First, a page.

What we (and Disney) can learn from the Scarlett Johansson case

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A few weeks ago, MCU star Scarlett Johansson made waves with the news of her breach of contract lawsuit against Disney after the dual release of her standalone film Black Widow in cinemas as well as on Disney+ Premier Access. While this case was both unprecedented and significant in the context of Hollywood’s post-pandemic launch surge, the outcome was unsurprising, and actually gives us a new understanding of the impact OTT streaming has had on the talent that stars in movies, as well as their remuneration.

With the launch of Shang-Chi and the Legend of the Ten Rings – Disney’s first Marvel project after Black Widow and the controversial lawsuit, the corporation announced that no further premieres would receive the dual launch treatment of the previous months. The latest announcement from Disney indicated that they intended to have Shang-Chi complete a 90-day theatre run before becoming available on Disney+ for open access to subscribers. While Disney made no statements about the lawsuit, it is as clear as day that the decision was driven by Johansson’s move, and the company’s desire to prevent any further controversy on this topic.

Stepping aside for a moment, Shang-Chi has been a pleasant surprise for MCU fans, and its box-office performance is astounding considering it generated barely a fraction of the pre-premiere hype MCU films of yesteryears did. Three weeks into its theatre run, the movie has grossed almost $325 million worldwide, despite most theatres running on a limited capacity. Disney has already garnered a significant profit from this film before their movie has even touched the OTT space.

The difference in finances between Black Widow and Shang-Chi tells us an interesting story. In the case of Black Widow, Disney’s dual release model generated a lot of revenue, especially when movie theatres were still hamstrung; but the film’s cast didn’t accrue any of the benefits that came along with the launch itself. With Shang-Chi, the box-office success of the film has given the likes of Simu Liu and co. certain contractually stipulated financial incentives – the precise ones that Johansson claims were lost due to Disney’s breach of her contract. With both movies, Disney received healthy returns on their projects, but one gave its cast a lot more remuneration than the other – and this is a situation that is not exclusive to Marvel Studios.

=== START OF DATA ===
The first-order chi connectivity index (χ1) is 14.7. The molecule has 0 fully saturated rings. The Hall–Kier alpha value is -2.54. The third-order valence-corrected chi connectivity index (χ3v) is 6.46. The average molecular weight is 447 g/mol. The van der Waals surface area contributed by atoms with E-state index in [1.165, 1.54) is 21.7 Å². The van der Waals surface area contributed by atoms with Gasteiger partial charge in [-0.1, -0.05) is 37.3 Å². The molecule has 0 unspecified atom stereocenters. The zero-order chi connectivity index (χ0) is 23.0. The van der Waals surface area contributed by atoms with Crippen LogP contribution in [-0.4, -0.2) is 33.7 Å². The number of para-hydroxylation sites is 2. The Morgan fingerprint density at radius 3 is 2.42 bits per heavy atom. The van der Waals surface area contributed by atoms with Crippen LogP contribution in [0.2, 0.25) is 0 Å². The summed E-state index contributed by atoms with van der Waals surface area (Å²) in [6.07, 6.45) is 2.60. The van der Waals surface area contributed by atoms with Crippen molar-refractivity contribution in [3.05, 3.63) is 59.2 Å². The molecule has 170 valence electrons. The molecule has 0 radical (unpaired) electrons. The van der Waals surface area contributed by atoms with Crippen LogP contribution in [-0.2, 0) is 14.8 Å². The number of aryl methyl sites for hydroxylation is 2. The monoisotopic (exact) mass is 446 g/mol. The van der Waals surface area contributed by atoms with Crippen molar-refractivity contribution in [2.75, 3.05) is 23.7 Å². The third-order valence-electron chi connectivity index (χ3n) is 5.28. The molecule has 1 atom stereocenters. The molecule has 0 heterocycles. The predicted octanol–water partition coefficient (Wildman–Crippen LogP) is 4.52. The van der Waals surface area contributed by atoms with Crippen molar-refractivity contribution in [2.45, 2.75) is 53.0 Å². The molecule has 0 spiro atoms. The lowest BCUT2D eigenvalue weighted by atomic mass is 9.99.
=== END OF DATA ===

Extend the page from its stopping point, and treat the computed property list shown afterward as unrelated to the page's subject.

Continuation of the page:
During 2019 and 2020, Gal Gadot and Patty Jenkins were also on the precipice of a potential controversy, with Warner Bros reportedly interested in releasing WW84 exclusively on their streaming service HBO Max. Another big name, Mark Wahlberg, had already been a victim to this move with Infinite; and WB pre-emptively renegotiated Gadot’s and Jenkins’ contracts to replace the incentive clauses that were dependent on theatre releases; thereby netting them larger paydays than what was initially expected.

The gist of the story is straightforward enough. The availability and popularity of OTT services such as Disney+ and HBO Max as platforms for movie premieres makes them potential cash cows for their proprietors, even possibly at the expense of the talent itself. The Johansson vs Disney case has proved to be an effective turning point in altering this trend; and it appears as though Disney’s actors are set to accrue the benefits of OTT premieres from now on as well.

To audiences and viewers, these facts may seem inconsequential; but in a world where the lead actor/actress of a film is more important to the masses than the studio heads, empowering artists financially is a vital step. After all, it achieves a simple goal of creating a healthier industry, upon which the growth and the benefits of the OTT space can be successfully harnessed to give viewers the content they want, and actors the compensation they deserve.